Here’s something you may or may not know about me. I buy about 90% of my clothes and my kids’ clothes at thrift stores. There are many reasons why my thrift-love is a deep deep part of my personality, here are just a few.
1. I’m cheap. And by that I mean I have a very difficult time spending large amounts of money. I get nervous, panicky and literally sick to my stomach when I feel like I’m spending too much. I was raised in a very frugal household and some of my siblings have told me they get similar anxiety attacks when faced with large financial decisions. And by large, I mean anything more than $15.
2. I suffer regularly from buyer’s remorse. Oh the stories my husband could tell you…. (Here's one about a quilt I bought, unbought then bought again, and here's one about the million-dollar chair that still haunts me). I rarely feel buyer’s remorse coming home from the thrift store. It’s hard to feel bad when you just bought several new outfits without crossing the dreaded $15 threshold.
3. To tell the truth, I get a serious, primal thrill out of the hunt. I love finding great buys and doing little self-congratulatory dances in the aisles when I snag cute, high quality clothes for a fraction of what I’d spend if I went to the mall. Here’s what I bought today.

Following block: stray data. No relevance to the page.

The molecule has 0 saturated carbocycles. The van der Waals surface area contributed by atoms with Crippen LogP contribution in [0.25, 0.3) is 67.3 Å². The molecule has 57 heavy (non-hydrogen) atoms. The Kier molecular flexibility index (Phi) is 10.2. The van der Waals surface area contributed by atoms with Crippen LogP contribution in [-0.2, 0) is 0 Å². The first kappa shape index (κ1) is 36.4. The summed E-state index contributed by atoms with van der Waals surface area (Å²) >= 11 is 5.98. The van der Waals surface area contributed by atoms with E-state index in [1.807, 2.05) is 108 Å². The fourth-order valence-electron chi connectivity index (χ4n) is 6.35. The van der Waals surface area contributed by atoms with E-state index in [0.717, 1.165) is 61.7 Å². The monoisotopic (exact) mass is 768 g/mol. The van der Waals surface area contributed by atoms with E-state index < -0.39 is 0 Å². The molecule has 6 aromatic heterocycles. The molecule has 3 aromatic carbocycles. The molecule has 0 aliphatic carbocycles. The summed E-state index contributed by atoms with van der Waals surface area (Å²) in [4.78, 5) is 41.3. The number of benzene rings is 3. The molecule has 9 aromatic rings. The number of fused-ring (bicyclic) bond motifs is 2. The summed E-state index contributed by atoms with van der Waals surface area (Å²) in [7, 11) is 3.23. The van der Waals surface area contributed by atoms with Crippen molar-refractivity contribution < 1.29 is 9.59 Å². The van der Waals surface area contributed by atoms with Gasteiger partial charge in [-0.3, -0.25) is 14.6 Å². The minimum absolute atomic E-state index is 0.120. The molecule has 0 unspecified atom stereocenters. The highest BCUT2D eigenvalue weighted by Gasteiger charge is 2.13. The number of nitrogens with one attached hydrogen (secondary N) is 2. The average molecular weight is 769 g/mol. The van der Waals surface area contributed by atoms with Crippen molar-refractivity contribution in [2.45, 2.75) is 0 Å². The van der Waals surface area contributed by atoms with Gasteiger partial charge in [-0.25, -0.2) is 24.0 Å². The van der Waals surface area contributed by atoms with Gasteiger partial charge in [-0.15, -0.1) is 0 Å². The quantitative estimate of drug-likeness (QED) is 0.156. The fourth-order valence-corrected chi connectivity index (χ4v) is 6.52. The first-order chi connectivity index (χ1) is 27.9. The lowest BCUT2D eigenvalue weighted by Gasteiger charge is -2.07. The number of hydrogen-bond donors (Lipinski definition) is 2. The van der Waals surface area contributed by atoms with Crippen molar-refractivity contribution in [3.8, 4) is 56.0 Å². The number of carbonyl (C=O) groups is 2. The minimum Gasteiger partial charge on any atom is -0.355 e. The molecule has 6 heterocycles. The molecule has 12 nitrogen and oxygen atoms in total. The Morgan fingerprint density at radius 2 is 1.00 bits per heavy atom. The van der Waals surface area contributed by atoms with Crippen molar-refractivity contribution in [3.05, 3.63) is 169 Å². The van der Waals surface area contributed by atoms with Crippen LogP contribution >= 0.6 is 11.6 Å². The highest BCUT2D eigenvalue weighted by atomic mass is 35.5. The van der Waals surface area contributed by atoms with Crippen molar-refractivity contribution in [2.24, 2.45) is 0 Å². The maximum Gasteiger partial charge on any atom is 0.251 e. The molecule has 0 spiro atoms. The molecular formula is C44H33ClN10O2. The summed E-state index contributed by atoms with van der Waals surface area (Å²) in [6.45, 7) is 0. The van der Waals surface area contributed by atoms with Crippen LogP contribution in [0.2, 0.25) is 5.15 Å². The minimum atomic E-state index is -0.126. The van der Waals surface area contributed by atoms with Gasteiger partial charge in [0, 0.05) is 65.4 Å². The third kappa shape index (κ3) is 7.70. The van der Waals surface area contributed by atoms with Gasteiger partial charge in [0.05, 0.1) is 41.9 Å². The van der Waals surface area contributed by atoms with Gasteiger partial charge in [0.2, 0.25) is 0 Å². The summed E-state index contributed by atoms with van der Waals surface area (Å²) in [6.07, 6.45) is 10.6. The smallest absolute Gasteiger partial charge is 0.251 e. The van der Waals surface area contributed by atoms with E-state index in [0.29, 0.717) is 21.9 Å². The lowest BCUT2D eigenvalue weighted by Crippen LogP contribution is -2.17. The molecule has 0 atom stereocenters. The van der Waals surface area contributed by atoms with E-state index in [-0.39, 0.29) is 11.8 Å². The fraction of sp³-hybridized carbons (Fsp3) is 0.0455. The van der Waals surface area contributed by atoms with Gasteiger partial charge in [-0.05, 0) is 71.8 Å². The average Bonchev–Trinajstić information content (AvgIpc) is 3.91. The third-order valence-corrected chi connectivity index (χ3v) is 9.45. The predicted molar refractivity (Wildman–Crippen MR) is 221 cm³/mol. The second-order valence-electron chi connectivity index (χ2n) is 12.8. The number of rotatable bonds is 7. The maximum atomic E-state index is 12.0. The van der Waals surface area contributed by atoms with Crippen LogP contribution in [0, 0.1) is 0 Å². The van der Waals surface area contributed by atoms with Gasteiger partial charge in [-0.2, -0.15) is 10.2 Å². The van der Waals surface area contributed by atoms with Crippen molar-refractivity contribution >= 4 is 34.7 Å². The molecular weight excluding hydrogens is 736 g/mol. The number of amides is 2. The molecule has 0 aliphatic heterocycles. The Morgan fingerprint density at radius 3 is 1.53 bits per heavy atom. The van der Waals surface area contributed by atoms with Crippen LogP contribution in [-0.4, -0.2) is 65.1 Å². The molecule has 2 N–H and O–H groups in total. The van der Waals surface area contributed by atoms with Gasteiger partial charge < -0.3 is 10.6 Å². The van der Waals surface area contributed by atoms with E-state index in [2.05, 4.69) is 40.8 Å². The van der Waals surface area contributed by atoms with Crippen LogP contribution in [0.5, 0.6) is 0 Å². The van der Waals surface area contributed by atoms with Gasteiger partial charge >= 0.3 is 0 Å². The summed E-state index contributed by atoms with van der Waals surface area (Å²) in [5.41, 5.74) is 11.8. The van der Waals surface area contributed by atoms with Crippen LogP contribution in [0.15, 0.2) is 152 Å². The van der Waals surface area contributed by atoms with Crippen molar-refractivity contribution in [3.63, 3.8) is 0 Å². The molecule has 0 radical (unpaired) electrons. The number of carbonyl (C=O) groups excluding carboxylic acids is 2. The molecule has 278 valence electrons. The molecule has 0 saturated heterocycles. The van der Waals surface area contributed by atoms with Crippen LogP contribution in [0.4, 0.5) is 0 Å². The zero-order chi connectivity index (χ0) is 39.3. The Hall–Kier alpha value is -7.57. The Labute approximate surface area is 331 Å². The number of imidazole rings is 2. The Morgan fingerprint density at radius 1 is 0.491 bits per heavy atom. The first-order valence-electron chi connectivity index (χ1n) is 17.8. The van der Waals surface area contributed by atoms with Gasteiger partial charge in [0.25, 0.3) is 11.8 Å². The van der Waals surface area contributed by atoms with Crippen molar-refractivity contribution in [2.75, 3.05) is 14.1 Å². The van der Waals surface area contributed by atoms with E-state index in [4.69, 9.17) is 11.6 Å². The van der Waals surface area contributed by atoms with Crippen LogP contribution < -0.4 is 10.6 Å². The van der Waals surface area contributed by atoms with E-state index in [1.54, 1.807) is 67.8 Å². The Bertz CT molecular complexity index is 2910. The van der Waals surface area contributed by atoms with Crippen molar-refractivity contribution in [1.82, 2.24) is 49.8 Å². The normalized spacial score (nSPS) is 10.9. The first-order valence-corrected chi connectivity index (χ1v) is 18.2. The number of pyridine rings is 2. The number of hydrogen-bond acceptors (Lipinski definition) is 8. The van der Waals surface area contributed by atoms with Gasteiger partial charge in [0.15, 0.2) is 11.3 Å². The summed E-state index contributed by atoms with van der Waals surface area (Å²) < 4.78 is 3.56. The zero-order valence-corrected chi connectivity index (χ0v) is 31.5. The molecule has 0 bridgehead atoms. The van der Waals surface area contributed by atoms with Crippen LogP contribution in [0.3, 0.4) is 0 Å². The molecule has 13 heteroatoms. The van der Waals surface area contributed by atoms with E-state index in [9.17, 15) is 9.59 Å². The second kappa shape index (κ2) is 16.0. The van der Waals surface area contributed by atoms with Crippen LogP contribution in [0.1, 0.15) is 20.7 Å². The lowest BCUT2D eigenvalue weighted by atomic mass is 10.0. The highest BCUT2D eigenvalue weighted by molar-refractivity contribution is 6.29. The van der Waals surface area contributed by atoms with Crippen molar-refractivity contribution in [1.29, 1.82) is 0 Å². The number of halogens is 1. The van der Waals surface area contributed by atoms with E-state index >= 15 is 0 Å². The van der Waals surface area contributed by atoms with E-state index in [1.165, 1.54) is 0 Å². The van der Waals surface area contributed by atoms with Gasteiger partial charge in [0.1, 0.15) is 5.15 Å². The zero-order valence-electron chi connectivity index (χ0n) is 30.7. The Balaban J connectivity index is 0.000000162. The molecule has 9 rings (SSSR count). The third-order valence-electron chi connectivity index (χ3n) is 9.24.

Let me just clarify up front that never in a million years would I waltz into Baby Gap and buy a crazy-quilt skirt with a tag on it that says Dry Clean Only for my almost-2-year-old daughter (for heaven’s sake!). Nor would I bounce into Gymbouree to buy an embroidered WHITE blouse that may or may not see two full wearings before meeting its sticky grapey juicy end. But hey, if I can find both of them for $4 total, I’m a happy woman. I only feel bad that they didn’t have the skirt in my size because it’s that darling.
3. If you have rowdy boys and/or a husband who likes to go camping and/or a mother-in-law who feeds your babies black licorice without first tying around their necks one of those lead vests they use at the dentist’s office, you need to be able to look at your kids’ torn, hopelessly dirty or stained clothes and say “Oh well. Easy come easy go.”
4. My environmental conscience has been overactive lately (and his name is Ethan). I feel guilty about driving my car, about printing my syllabi on virgin paper, about remembering about my recycled grocery bags only when I’m already in the checkout line and I feel really, really guilty about the woolly mammoth parade of carbon footprints left on the earth by my family of six. But I feel okay about giving a second life to a perfectly good pair of jeans that someone else felt okay about giving away. I embrace the slogan they use at the Saver’s thrift store: “Once is not enough.” It reminds me of that obnoxious handbag display I encountered at Nordstrom’s recently—“What if one was not enough?” —except that the first slogan is about conservation and the other is all about corporate greed and the American lust to acquire more and more in an attempt to amass happiness through material things, so pretty much they have nothing in common except the word enough. And doesn’t a lot hinge on exactly how we define that word?